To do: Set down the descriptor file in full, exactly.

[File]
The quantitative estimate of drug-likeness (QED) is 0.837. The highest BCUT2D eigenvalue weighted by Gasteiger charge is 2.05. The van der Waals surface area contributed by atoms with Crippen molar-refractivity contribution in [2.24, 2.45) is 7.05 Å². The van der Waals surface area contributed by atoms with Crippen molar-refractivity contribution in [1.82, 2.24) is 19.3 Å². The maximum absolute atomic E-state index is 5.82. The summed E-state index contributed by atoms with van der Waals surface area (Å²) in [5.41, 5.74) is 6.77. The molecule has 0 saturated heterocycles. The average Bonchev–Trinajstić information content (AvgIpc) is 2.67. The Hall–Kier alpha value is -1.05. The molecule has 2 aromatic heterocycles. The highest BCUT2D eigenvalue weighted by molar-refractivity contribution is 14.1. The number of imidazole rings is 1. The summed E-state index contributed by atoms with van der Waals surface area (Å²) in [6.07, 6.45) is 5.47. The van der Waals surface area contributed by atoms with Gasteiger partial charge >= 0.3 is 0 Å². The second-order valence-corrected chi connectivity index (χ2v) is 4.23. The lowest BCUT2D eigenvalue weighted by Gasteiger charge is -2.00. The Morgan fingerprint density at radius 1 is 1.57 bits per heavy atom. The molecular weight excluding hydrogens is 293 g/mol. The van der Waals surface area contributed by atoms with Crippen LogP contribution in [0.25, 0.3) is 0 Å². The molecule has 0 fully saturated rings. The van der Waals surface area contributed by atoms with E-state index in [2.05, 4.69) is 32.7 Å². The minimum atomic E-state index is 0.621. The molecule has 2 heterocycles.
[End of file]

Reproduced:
The quantitative estimate of drug-likeness (QED) is 0.837. The highest BCUT2D eigenvalue weighted by Gasteiger charge is 2.05. The van der Waals surface area contributed by atoms with Crippen molar-refractivity contribution in [2.24, 2.45) is 7.05 Å². The van der Waals surface area contributed by atoms with Crippen molar-refractivity contribution in [1.82, 2.24) is 19.3 Å². The maximum absolute atomic E-state index is 5.82. The summed E-state index contributed by atoms with van der Waals surface area (Å²) in [5.41, 5.74) is 6.77. The molecule has 0 saturated heterocycles. The average Bonchev–Trinajstić information content (AvgIpc) is 2.67. The Hall–Kier alpha value is -1.05. The molecule has 2 aromatic heterocycles. The highest BCUT2D eigenvalue weighted by molar-refractivity contribution is 14.1. The number of imidazole rings is 1. The summed E-state index contributed by atoms with van der Waals surface area (Å²) in [6.07, 6.45) is 5.47. The van der Waals surface area contributed by atoms with Gasteiger partial charge >= 0.3 is 0 Å². The second-order valence-corrected chi connectivity index (χ2v) is 4.23. The lowest BCUT2D eigenvalue weighted by Gasteiger charge is -2.00. The Morgan fingerprint density at radius 1 is 1.57 bits per heavy atom. The molecular weight excluding hydrogens is 293 g/mol. The van der Waals surface area contributed by atoms with Crippen LogP contribution in [0.25, 0.3) is 0 Å². The molecule has 0 fully saturated rings. The van der Waals surface area contributed by atoms with E-state index in [2.05, 4.69) is 32.7 Å². The minimum atomic E-state index is 0.621. The molecule has 2 heterocycles.